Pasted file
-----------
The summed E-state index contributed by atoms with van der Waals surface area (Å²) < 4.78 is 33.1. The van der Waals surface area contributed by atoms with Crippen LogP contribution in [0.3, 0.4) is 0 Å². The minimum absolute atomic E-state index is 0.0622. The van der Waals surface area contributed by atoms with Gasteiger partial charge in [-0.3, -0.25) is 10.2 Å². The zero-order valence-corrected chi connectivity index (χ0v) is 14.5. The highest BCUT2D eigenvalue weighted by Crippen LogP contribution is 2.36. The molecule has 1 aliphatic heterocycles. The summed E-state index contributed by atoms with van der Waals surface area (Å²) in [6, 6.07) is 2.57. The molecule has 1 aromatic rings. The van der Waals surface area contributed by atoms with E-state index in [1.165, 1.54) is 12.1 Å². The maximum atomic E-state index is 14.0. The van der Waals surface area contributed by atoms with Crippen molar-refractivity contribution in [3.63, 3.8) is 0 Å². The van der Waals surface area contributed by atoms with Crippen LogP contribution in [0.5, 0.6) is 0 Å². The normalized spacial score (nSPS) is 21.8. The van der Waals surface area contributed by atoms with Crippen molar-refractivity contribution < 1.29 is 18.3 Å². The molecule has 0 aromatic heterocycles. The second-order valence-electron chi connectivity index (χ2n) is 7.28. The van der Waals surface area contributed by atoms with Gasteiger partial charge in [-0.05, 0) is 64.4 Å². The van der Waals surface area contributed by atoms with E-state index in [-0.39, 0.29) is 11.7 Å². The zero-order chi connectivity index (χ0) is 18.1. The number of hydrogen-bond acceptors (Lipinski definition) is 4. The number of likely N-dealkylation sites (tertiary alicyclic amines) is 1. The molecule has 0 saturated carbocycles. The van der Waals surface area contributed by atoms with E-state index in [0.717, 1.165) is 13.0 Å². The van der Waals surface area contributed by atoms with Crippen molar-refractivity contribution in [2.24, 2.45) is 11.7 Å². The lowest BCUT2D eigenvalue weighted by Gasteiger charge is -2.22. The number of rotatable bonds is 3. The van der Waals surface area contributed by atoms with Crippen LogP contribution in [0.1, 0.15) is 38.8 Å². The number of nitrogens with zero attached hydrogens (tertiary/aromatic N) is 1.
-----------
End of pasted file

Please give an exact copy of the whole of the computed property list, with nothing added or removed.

The summed E-state index contributed by atoms with van der Waals surface area (Å²) < 4.78 is 33.1. The van der Waals surface area contributed by atoms with Crippen LogP contribution in [0.3, 0.4) is 0 Å². The minimum absolute atomic E-state index is 0.0622. The van der Waals surface area contributed by atoms with Gasteiger partial charge in [-0.3, -0.25) is 10.2 Å². The zero-order valence-corrected chi connectivity index (χ0v) is 14.5. The highest BCUT2D eigenvalue weighted by Crippen LogP contribution is 2.36. The molecule has 1 aliphatic heterocycles. The summed E-state index contributed by atoms with van der Waals surface area (Å²) in [6, 6.07) is 2.57. The molecule has 1 aromatic rings. The van der Waals surface area contributed by atoms with E-state index in [1.165, 1.54) is 12.1 Å². The maximum atomic E-state index is 14.0. The van der Waals surface area contributed by atoms with Crippen molar-refractivity contribution in [3.63, 3.8) is 0 Å². The van der Waals surface area contributed by atoms with Crippen LogP contribution in [0.5, 0.6) is 0 Å². The normalized spacial score (nSPS) is 21.8. The van der Waals surface area contributed by atoms with Crippen molar-refractivity contribution < 1.29 is 18.3 Å². The molecule has 0 aromatic heterocycles. The second-order valence-electron chi connectivity index (χ2n) is 7.28. The van der Waals surface area contributed by atoms with Gasteiger partial charge in [-0.05, 0) is 64.4 Å². The van der Waals surface area contributed by atoms with E-state index in [-0.39, 0.29) is 11.7 Å². The zero-order chi connectivity index (χ0) is 18.1. The number of hydrogen-bond acceptors (Lipinski definition) is 4. The number of likely N-dealkylation sites (tertiary alicyclic amines) is 1. The molecule has 0 saturated carbocycles. The van der Waals surface area contributed by atoms with E-state index in [0.717, 1.165) is 13.0 Å². The van der Waals surface area contributed by atoms with Crippen molar-refractivity contribution in [2.24, 2.45) is 11.7 Å². The lowest BCUT2D eigenvalue weighted by Gasteiger charge is -2.22. The number of rotatable bonds is 3. The van der Waals surface area contributed by atoms with Crippen LogP contribution in [0.1, 0.15) is 38.8 Å². The number of nitrogens with zero attached hydrogens (tertiary/aromatic N) is 1.